Walking in the city of Buenos Aires is visual entertainment. From street scenes of tango dancers and stands of arts and crafts to breath-taking architecture, the city delivers significant sights to see. A personal favorite are the graphics, from advertising to murals and window dressing. The city is a unique combination of the First and Third world and of Latin and European influences. This mix shows through in its signs and symbols that seem to complement the city’s culture. Even the figures in the “walk/don’t walk” signals have there own personal style, with a more robust, macho look than their North American counterparts. Maybe it’s the steak?
This restaurant in San Telmo “Mis Nietos,” or “My Grandchildren” is an example of the charming, original window dressings that help make this historic neighborhood special. The artistic spirit of San Telmo draws tourists and locals alike and it’s the small details that add to afternoon strolls.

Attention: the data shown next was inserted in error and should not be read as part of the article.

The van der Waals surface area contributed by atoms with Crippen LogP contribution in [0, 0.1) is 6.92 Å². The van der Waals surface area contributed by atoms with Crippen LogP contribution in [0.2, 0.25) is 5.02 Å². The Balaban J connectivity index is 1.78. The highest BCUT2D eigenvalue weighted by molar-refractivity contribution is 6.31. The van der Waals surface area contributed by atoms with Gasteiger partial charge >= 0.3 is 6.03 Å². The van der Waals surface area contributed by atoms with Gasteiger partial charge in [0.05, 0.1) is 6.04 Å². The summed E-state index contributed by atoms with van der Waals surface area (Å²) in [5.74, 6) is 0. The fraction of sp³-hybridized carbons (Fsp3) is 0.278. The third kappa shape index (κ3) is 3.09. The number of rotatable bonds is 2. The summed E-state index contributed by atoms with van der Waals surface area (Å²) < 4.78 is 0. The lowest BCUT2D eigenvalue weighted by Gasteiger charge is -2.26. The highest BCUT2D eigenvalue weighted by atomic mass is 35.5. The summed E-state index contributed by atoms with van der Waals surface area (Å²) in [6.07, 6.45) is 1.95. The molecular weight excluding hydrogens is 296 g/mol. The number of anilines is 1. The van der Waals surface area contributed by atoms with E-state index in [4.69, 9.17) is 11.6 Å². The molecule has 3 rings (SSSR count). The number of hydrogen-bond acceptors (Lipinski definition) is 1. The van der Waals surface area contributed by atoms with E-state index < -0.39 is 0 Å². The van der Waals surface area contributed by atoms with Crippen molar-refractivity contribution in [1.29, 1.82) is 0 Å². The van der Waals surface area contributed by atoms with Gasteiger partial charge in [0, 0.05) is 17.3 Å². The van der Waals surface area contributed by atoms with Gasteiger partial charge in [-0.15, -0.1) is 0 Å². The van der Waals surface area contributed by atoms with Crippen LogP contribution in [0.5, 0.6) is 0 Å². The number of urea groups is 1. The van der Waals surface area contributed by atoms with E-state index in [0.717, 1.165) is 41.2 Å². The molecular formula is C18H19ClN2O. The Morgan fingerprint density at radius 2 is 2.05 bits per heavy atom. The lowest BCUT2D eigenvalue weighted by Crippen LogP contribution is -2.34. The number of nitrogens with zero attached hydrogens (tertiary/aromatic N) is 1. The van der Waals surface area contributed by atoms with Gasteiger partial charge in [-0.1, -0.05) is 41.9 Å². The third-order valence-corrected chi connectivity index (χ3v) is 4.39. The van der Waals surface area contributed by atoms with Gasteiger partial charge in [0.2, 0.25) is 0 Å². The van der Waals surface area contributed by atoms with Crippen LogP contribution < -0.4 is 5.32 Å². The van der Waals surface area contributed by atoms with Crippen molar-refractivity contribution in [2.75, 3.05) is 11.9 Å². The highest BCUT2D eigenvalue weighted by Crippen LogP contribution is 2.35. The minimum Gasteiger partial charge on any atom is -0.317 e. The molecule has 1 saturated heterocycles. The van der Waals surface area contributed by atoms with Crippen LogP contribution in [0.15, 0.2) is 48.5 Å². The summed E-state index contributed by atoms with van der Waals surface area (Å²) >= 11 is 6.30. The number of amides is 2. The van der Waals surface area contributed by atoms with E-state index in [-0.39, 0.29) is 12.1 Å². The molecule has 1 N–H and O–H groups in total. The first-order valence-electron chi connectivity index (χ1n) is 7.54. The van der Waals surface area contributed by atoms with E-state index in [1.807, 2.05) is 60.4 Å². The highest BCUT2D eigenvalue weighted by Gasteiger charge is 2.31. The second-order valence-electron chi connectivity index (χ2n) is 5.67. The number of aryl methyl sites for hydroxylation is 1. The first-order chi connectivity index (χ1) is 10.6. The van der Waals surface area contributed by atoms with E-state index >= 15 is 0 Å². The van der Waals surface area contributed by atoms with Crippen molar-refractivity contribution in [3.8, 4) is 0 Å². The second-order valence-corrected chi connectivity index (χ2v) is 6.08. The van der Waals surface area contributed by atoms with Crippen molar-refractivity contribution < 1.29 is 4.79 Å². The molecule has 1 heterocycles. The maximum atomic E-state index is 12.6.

Colorful figures in San Telmo and La Boca add a festive vibe to the city streets. These tango dancers, and the man with stein in hand above a cervezaria, manage to catch the eye without being overly kitsch.
The same can’t be said for all of the figures, especially those on a balcony in La Boca that seem to represent the inhabitants of a bordello.
A vibrant, creative culture shows through in signs, murals and advertisements.
From the homemade and artistic to the commercial and garish, however you paint it, Buenos Aires is anything but dull and commonplace.
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